Perhaps one of the biggest problems is that screenwriters Evan Daugherty, John Lee Hancock and Hossein Amini endeavoured to retain as much of the source material as possible, extending to that goddamn "mirror, mirror" dialogue, the comical dwarves, and cheesy interludes (Snow "dying" due to the poisoned apple is a key offender, as her revivification makes no sense here). Such material feels out of place in what's established as a grim, dark tale of medieval combat and murder. Yes, it was included out of reverence, but the fight between wanting to do something unique and wanting to retain nods to the original story ultimately yields a messy finished movie that's unsure of what it wants to be. For instance, it's suggested that Snow White cannot be touched by Queen Ravenna when away from the castle, but, because the third act needed a dilemma, Ravenna randomly shows up in disguise carrying the iconic poisoned apple. If Ravenna couldn't touch Snow outside the castle, how could she do this? And if she could touch Snow, why did she wait so long to do so? Worse, the quest to include all the narrative beats from the Disney movie is probably the cause of Snow White and the Huntsman's meandering disposition, as the writers wanted to use the same structure regardless of whether or not it fitted into their revisionist take (the dwarves, for instance, do nothing useful here).
As Snow, Kristen Stewart is bad. Clearly chosen for her appeal to the Twilight crowd, she brings no sense of life or vitality to the role, instead reducing Snow to an emotionless automaton with one facial expression of pained peevishness. Stewart literally just plays Bella here, relying on all of the same "acting" characteristics that saw her through in the Twilight series. Worse, Stewart appears to attempt some form of English accent, yet never settles on anything consistent. One minute her accent is noticeable, the next she just sounds like Bella again. Her horrible performance threatens to cause the entire feature to crumble, especially since she fails to sell Snow's transformation from helpless victim to warrior princess. Chris Hemsworth, on the other hand, fares a lot better, delivering a charismatic, dynamic performance as the titular Huntsman. Espousing an impressively consistent accent, the Australian continues to show why he deserves genuine stardom. Also of note is Charlize Theron, who absolutely sunk her teeth into the role of Queen Ravenna. Theron chews the scenery with gusto, coming across as a convincingly sinister villain. Meanwhile, the dwarves were played by a bunch of talented British thespians - including Nick Frost, Ray Winstone, Toby Jones, Ian McShane and Bob Hoskins - who were digitally shrunken.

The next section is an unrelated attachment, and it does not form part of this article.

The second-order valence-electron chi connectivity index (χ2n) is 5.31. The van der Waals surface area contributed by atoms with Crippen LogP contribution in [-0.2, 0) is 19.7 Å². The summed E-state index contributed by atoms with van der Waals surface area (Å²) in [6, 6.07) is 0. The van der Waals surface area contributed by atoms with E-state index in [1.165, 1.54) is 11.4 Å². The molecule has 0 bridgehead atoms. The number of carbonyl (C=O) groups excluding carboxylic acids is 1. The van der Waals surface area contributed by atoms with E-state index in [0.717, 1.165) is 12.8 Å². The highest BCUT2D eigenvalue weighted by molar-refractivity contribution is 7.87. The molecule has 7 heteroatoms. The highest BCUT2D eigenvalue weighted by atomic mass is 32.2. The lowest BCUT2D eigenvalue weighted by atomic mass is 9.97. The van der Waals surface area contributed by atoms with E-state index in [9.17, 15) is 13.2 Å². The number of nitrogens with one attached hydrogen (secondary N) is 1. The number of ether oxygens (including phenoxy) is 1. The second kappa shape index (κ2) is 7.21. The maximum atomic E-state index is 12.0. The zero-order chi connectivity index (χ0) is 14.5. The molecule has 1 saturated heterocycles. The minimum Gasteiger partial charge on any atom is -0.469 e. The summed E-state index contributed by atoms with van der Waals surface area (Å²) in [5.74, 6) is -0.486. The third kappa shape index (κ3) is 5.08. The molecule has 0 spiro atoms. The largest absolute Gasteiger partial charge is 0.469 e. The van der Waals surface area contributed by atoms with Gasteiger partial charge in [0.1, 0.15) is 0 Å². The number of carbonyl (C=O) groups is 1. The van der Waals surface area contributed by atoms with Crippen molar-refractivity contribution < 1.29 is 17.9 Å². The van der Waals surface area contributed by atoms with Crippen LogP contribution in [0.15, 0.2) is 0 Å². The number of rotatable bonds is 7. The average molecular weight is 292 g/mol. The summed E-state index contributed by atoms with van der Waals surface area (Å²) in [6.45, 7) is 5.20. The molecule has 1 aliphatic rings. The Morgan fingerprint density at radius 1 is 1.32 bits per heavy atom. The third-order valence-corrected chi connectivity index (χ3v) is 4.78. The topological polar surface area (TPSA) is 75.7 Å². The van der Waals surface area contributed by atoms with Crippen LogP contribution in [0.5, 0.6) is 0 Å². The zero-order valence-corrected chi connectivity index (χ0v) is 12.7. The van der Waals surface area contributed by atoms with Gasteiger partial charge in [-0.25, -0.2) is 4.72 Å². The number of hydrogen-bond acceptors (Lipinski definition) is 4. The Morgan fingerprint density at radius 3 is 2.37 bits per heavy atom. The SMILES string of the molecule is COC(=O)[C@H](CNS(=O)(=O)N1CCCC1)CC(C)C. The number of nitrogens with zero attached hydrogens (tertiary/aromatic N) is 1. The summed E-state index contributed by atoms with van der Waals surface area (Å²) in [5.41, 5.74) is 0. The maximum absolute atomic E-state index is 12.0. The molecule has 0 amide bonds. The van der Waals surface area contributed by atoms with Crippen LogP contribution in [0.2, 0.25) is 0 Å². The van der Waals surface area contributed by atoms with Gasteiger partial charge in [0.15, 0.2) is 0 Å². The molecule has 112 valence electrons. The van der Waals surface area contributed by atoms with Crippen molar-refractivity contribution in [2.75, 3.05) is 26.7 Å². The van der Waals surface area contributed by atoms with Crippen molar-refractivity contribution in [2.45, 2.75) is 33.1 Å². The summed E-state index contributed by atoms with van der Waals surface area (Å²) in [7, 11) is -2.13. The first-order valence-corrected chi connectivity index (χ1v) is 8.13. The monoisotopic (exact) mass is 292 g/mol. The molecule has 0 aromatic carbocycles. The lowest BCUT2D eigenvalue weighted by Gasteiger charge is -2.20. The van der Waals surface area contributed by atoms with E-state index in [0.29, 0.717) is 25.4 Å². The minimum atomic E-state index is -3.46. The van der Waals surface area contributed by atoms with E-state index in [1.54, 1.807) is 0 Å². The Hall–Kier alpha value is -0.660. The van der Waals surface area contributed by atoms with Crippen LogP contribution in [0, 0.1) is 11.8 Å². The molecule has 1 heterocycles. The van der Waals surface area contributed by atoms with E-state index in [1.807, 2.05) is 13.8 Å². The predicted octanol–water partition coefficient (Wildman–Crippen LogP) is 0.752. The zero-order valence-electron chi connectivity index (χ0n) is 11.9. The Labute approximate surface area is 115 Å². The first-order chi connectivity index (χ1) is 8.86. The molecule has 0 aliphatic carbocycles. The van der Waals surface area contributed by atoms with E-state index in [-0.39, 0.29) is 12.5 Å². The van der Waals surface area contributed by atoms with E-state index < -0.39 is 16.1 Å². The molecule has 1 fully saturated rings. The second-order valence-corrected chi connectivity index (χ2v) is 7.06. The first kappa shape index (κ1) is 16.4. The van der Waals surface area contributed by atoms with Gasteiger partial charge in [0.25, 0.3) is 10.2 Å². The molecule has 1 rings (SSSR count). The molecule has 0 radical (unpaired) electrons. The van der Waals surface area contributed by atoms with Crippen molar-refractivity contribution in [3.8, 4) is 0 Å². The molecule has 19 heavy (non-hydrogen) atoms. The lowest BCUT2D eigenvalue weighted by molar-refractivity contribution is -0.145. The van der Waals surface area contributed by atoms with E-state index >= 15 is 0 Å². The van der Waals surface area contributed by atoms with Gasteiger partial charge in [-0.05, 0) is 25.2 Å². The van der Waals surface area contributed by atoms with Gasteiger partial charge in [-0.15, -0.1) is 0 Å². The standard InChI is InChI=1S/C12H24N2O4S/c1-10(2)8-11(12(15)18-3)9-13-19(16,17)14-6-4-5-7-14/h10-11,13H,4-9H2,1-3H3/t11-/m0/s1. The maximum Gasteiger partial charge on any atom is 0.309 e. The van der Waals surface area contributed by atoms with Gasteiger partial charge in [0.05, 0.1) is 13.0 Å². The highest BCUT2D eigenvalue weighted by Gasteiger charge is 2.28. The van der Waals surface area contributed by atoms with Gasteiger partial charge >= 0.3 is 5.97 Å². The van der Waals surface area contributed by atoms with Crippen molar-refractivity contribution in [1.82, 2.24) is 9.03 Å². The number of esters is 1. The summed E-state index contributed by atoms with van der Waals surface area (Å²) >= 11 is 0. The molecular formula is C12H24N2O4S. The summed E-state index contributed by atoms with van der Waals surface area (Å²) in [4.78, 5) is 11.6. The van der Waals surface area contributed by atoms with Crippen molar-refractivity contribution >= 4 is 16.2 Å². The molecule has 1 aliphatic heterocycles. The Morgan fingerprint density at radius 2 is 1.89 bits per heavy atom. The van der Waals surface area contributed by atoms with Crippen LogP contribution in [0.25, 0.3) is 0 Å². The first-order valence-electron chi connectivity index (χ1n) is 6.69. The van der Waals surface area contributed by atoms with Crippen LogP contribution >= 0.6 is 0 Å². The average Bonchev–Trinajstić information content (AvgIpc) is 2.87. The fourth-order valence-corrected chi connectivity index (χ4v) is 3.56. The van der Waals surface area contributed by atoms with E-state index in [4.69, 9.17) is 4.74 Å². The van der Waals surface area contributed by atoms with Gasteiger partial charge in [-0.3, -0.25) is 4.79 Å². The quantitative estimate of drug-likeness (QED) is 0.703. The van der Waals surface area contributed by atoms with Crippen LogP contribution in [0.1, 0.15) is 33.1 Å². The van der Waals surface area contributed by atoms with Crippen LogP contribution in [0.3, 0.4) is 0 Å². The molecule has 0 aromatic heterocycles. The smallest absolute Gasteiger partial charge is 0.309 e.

From the outset, it's clear that Snow White and the Huntsman has nothing in common with Mirror Mirror - while the earlier movie was cartoonish and light-hearted, this Snow White iteration is a darker affair. What a shame that it doesn't quite work. With a tighter pace and snappier structuring (not to mention a better actress than Kristen Stewart), Snow White and the Huntsman could have been a home run. Instead, it's a mostly unsuccessful experiment which reeks of Twilight and promises that a franchise is imminent. Oh boy.